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Herb Reference Guide

Kava Kava

History

Kava is said to have orgininated on the archipelago of Vanuatu, whose name means “The Land Eternal”. It has been domesticated throughout Oceania (Polynesia, Melanesia and Micronesia). It comes from places referred to by many of us as “ Paradise,” including Fiji, Samoa, Tahiti, Tonga and Hawaii where it is called Awa. This member of the Pepper family (Piperacea) has been used for centuries in different ceremonies promoting social, cultural and religious enhancement. The Natives revere this plant and its importance to them is much deeper than a mere medicinal effect for relaxation. Kava was used by eclectic physicians and physiomedical doctors practicing in the middle of the 19th century in North America as a genitourinary sedative and for pain associated with gonorrhea and other STDs. Kava was also used to treat a decreased flow in the glomeruli and for nocturnal enuresis (bedwetting). The native people of Oceania shared these uses as well as its use as a topical antiseptic and oral anesthetic, and to relieve the muscular pain from asthma and T.B. as well as whooping cough, headaches, stomach ache, and tooth pain.

Function

The exact mechanism of action on the nervous system is unknown however it is likely that many phytochemicals in Kava, including kavalactones, contribute to the full effects of this herbal medicine. Clinical studies show great promise for Kava to support healthy lung tissue and as a supportive aid for the nervous system. Kava has a calming and relaxing effect on the body and is supportive during periods of occasional stress.

Uses of Kava Kava

Disclaimer

This information in our Herbal Reference Guide is intended only as a general reference for further exploration, and is not a replacement for professional health advice. This content does not provide dosage information, format recommendations, toxicity levels, or possible interactions with prescription drugs. Accordingly, this information should be used only under the direct supervision of a qualified health practitioner such as a naturopathic physician.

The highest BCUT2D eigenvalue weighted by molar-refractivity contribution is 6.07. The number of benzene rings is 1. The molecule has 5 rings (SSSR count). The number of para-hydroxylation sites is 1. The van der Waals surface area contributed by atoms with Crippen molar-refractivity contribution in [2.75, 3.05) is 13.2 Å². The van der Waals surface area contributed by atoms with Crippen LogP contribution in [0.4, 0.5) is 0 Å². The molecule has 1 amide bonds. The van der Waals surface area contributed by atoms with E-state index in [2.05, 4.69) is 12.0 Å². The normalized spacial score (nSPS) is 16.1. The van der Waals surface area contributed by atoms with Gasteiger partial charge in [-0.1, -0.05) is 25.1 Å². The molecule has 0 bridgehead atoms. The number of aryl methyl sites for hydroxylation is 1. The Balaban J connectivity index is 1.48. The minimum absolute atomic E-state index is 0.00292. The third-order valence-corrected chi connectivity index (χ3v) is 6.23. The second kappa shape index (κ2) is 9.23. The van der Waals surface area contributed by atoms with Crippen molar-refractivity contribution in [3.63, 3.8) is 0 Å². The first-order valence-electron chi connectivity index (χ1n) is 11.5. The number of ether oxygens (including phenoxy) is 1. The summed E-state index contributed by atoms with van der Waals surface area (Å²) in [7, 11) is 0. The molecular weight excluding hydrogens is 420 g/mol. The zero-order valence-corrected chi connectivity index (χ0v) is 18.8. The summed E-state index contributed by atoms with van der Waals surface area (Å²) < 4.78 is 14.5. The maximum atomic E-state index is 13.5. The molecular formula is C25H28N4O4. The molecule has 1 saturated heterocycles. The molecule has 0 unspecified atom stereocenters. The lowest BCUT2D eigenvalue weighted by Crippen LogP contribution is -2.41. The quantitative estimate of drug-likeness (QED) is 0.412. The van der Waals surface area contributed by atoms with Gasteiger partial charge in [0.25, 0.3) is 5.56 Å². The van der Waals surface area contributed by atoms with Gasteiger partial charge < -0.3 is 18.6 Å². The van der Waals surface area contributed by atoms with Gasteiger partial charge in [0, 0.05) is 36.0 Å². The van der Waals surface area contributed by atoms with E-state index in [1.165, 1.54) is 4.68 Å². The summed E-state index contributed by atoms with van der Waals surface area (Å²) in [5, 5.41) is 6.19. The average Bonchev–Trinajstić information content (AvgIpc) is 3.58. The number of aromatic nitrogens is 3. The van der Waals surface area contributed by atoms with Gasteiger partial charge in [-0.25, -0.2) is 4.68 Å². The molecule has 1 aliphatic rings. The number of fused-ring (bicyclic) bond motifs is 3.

Active Constituents

Kavalactones, kawain, dihydrokawain, methysticin, dihydromethysticin, yangonin, and others.

Parts Used

  • Root

Important precautions

US FDA advises that a potential risk of rare, but severe, liver injury may be associated with kava-containing dietary supplements. Ask a healthcare professional before use if you have or have had liver problems, frequently use alcoholic beverages, or are taking any medication. Stop use and see a doctor if you develop symptoms that may signal liver problems, including jaundice (yellowing of the skin or whites of the eyes) and brown urine. Other nonspecific symptoms can include nausea, vomiting, light-colored stools, unexplained tiredness, weakness, stomach or abdominal pain, and loss of appetite. Not for use by persons under 18 years of age, or by pregnant or breast feeding women. Not for use with alcoholic beverages. Excessive use, or use with products that cause drowsiness, may impair your ability to operate a vehicle or heavy equipment. Use only as directed on label.

Additional Resources

Piscopo G. Kava Kava. Gift of the Islands. Alt. Med. Rev. 1997; 2(5):355-64.

Voltz HP. Kieser M. Kava Kava Extract WS1490 V. Placebo in anxiety disorders- a randomized placebo- controlled 25 patient outpatient trial. PHAM-Acopsychiat. 1997; 30-25.

Blumenthal, M. et al. The Complete German Commission E Monographs: Therapeutic Guide to Herbal Medicines. Austin. American Botanical Council; 1998: 156-7.